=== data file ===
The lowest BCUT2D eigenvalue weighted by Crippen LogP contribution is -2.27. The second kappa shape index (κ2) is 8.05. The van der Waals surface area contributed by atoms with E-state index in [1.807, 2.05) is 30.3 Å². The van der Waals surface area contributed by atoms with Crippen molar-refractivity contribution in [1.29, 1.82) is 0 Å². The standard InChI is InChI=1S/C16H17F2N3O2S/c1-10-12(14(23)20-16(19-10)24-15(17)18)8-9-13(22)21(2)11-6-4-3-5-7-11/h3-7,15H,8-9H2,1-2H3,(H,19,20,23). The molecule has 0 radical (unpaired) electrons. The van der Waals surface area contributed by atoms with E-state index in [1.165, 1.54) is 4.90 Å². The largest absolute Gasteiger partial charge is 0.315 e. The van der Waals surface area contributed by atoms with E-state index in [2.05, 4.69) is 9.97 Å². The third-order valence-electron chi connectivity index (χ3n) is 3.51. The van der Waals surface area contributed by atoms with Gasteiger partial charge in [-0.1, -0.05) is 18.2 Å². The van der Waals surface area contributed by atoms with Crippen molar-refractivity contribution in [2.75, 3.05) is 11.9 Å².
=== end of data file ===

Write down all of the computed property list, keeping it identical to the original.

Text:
The lowest BCUT2D eigenvalue weighted by Crippen LogP contribution is -2.27. The second kappa shape index (κ2) is 8.05. The van der Waals surface area contributed by atoms with E-state index in [1.807, 2.05) is 30.3 Å². The van der Waals surface area contributed by atoms with Crippen molar-refractivity contribution in [1.29, 1.82) is 0 Å². The standard InChI is InChI=1S/C16H17F2N3O2S/c1-10-12(14(23)20-16(19-10)24-15(17)18)8-9-13(22)21(2)11-6-4-3-5-7-11/h3-7,15H,8-9H2,1-2H3,(H,19,20,23). The molecule has 0 radical (unpaired) electrons. The van der Waals surface area contributed by atoms with E-state index in [1.165, 1.54) is 4.90 Å². The largest absolute Gasteiger partial charge is 0.315 e. The van der Waals surface area contributed by atoms with E-state index in [2.05, 4.69) is 9.97 Å². The third-order valence-electron chi connectivity index (χ3n) is 3.51. The van der Waals surface area contributed by atoms with Gasteiger partial charge in [-0.1, -0.05) is 18.2 Å². The van der Waals surface area contributed by atoms with Crippen molar-refractivity contribution in [2.75, 3.05) is 11.9 Å².